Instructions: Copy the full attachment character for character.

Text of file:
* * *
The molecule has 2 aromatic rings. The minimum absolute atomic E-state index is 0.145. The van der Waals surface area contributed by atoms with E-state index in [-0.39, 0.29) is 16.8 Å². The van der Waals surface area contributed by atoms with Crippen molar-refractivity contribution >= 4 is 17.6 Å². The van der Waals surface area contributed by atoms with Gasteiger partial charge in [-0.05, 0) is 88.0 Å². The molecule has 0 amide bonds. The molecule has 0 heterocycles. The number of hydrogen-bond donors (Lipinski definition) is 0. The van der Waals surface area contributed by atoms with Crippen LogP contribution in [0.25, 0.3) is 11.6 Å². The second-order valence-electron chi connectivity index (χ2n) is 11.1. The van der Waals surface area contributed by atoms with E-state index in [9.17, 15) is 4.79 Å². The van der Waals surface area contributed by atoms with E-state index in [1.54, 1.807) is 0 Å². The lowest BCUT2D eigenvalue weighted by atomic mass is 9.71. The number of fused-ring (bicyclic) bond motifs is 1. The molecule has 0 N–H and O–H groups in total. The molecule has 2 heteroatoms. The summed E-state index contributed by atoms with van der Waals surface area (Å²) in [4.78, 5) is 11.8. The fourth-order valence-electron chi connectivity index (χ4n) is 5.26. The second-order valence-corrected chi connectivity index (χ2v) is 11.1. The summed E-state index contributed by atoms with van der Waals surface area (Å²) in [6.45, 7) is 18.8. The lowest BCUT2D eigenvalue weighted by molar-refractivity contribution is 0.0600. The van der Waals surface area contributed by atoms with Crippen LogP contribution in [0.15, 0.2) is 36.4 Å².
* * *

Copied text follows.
The molecule has 2 aromatic rings. The minimum absolute atomic E-state index is 0.145. The van der Waals surface area contributed by atoms with E-state index in [-0.39, 0.29) is 16.8 Å². The van der Waals surface area contributed by atoms with Crippen molar-refractivity contribution >= 4 is 17.6 Å². The van der Waals surface area contributed by atoms with Gasteiger partial charge in [-0.05, 0) is 88.0 Å². The molecule has 0 amide bonds. The molecule has 0 heterocycles. The number of hydrogen-bond donors (Lipinski definition) is 0. The van der Waals surface area contributed by atoms with Crippen LogP contribution in [0.25, 0.3) is 11.6 Å². The second-order valence-electron chi connectivity index (χ2n) is 11.1. The van der Waals surface area contributed by atoms with E-state index in [9.17, 15) is 4.79 Å². The van der Waals surface area contributed by atoms with E-state index in [1.54, 1.807) is 0 Å². The lowest BCUT2D eigenvalue weighted by atomic mass is 9.71. The number of fused-ring (bicyclic) bond motifs is 1. The molecule has 0 N–H and O–H groups in total. The molecule has 2 heteroatoms. The summed E-state index contributed by atoms with van der Waals surface area (Å²) in [4.78, 5) is 11.8. The fourth-order valence-electron chi connectivity index (χ4n) is 5.26. The second-order valence-corrected chi connectivity index (χ2v) is 11.1. The summed E-state index contributed by atoms with van der Waals surface area (Å²) in [6.45, 7) is 18.8. The lowest BCUT2D eigenvalue weighted by molar-refractivity contribution is 0.0600. The van der Waals surface area contributed by atoms with Crippen LogP contribution in [0.15, 0.2) is 36.4 Å².